As silence descended on Ibrox, Kyogo reeled off joyously to celebrate with his teammates in the unsettling absence of away fans.

It was yet another brilliant, instinctive finish from a player who has repeatedly silenced any critics since joining Celtic.  Ignorance accompanied Kyogo’s arrival in Glasgow as some questioned whether a relatively unknown striker was good enough to become Celtic’s main man.

20 goals despite an injury-disrupted debut season ended any debate, but discerning voices pointed to his inability to score against Rangers. 

Kyogo’s sublime winner in the first Old Firm of the season was his sixth goal in five games against Rangers - another criticism ended. The 28-year-old has been a revelation at Parkhead, but scoring in the Champions League represents the final challenge. 

Kyogo failed to register a goal in European football’s premier club competition as Celtic finished bottom of their group, but Brendan Rodgers has every confidence that he will avenge that. 

“Well he’s a top-class finisher, there’s no doubt about that,” Rodgers replied when asked if Kyogo was Champions League quality. I think he was out injured wasn’t he last season and then coming back? This will be great for him.

READ MORE: Celtic 3 Dundee 0 - Instant reaction to the burning issues 

“He’s definitely got the qualities to go and shine at that level. He’s fast, he’s direct, he’s a good finisher, he’s constant in his pressure .That is the level and when you look at other top strikers around Europe, they normally have those attributes.”

Kyogo's profligacy in front of goal in last season’s group stages was at odds with his usual lethal finishing. Despite facing quality opposition against Real Madrid, Leipzig and Shakhtar Donetsk, Celtic’s determination to maintain their attacking principles yielded chances. 

Kyogo, however, spurned numerous opportunities but Rodgers insists the Japanese international will have learned from his Champions League experiences. 

Rodgers added: “I don’t think he’s under pressure, he’s certainly not under any pressure from here.It’s just such a clinical level, you have to take your chances. The experiences of last year will help them. I always say to them, you win, or you learn. You never lose. You learn.

“I’m pretty sure the experiences of last season will help them. I can already sense the excitement of coming into the competition and seeing if we can do a wee bit better result-wise.”

Kyogo survived a first-half injury scare to score his fourth goal of the season against Dundee and he will lead the line in Rotterdam on Tuesday night.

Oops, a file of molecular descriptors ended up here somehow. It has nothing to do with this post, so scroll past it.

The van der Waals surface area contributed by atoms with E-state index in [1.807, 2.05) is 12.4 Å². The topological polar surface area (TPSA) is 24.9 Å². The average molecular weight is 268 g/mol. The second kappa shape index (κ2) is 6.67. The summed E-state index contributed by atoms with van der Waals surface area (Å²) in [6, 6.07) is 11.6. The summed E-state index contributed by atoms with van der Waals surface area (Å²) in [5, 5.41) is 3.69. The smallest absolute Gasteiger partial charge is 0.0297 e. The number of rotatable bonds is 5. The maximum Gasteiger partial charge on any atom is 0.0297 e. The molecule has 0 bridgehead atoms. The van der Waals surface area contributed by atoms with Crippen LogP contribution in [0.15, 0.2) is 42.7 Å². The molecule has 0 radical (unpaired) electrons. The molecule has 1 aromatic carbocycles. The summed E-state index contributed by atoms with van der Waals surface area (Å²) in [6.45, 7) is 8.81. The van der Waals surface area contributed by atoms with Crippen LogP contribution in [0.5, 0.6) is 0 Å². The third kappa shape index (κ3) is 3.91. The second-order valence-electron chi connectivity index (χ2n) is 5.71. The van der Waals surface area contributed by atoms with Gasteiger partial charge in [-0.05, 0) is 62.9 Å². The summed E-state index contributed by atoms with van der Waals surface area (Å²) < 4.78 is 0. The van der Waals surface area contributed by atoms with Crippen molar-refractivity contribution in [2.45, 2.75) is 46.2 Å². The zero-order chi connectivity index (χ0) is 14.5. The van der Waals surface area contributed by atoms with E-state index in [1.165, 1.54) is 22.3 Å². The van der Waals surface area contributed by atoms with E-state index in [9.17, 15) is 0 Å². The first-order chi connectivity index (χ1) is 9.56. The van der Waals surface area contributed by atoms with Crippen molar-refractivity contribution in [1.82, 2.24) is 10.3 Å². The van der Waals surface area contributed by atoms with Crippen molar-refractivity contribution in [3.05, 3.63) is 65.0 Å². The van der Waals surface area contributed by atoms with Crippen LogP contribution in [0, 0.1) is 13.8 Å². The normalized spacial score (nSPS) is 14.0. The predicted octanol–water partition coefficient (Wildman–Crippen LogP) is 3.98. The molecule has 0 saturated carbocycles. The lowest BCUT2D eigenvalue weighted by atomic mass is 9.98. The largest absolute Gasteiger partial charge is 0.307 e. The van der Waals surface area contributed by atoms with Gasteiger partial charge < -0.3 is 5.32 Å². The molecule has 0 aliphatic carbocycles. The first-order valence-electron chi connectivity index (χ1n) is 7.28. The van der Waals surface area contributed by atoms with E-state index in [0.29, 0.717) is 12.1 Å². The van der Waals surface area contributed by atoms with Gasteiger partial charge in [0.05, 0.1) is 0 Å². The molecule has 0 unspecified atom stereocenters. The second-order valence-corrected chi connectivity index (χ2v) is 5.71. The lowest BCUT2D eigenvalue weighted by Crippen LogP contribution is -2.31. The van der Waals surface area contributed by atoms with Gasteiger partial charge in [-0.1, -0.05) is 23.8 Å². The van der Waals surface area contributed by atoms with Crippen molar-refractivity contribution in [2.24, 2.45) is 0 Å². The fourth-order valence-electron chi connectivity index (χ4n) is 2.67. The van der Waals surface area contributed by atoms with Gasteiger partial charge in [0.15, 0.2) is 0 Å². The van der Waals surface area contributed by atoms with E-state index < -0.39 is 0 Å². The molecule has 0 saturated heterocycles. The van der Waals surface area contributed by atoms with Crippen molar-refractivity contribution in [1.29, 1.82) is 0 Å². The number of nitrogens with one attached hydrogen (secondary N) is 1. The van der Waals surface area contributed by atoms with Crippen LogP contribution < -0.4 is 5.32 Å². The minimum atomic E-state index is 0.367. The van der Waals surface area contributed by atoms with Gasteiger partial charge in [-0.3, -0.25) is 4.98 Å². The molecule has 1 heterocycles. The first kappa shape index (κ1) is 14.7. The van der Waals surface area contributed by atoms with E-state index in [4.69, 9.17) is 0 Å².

Feyenoord, Lazio and Atletico Madrid represent a tricky group and Celtic will need to reverse their dreadful recent European record to preserve any ambitions of qualifying for the knockout stages.

Celtic’s last win in the Champions League arrived seven years ago under Rodgers with a 3-0 away to Anderlecht and they’ve not won at Parkhead in the group stage of the competition for a decade. 

“It is a long time ago,” Rodgers admitted on that Anderlecht win. “ But it was a great night and it was great for the supporters. You need a lot of things to go your way in the Champions League, to get the results. 

“As long as we look to give everything in the games and stay strong and stay together, we have shown at Rangers that we have that togetherness and that personality. It is about letting that show.

On Celtic’s home record, Rodgers added: “It’s more about where the levels in the game have gone. We had a really good game against Bayern Munich. Just lost out. The game is about levels, you saw it the other night in the Scotlandvs.s England game. 

“Scotland are a really good team, they’ve beaten Spain and yet England have some of the best player in the world. You are trying to create something that can challenge that.”

Celtic endured some heavy defeats in the Champions League during Rodgers’ first tenure. They conceded 12 goals across two games to PSG in 2017 and Rodgers is determined to ensure that history doesn’t repeat itself. 

“When you lose any game it is always difficult,” he admitted. “If you lose heavily it’s never nice. You know the players have given their all and they have just come across world-class talent. With Barcelona, 4-0 was par for what they were doing to most teams in La Liga. 

“Better teams than us. It was that going into the last ten minutes and then they scored three more and it put some salt and pepper on the result. PSG – we were 1-0 up too early! We actually had Craig Gordon to thank for making a couple of great saves. 

“So it’s hard as a professional and you have to fight. As long as the players have given absolutely everything, then if you get undone with sheer quality, then I understand what can happen against players of top quality. It’s not nice but you have to grieve and get on with it.” 

Europe offers a different challenge than Celtic are used to domestically. They won’t dominate possession and their defence - missing the influential Cameron Carter-Vickers - will face increased scrutiny and Rodgers will adopt a more conservative approach. 

“It is about educated pressure,” Rodgers admitted. “You have to look to impose your way and give them something to think about, and play without fear but know that you have to defend and defend well. You can’t always be pressing high, sometimes you will be forced back. But that happened to us in the last game as well. Any top team, no matter how good you are, you are going to have periods when you don’t have the ball. It’s just about staying strong in those moments.”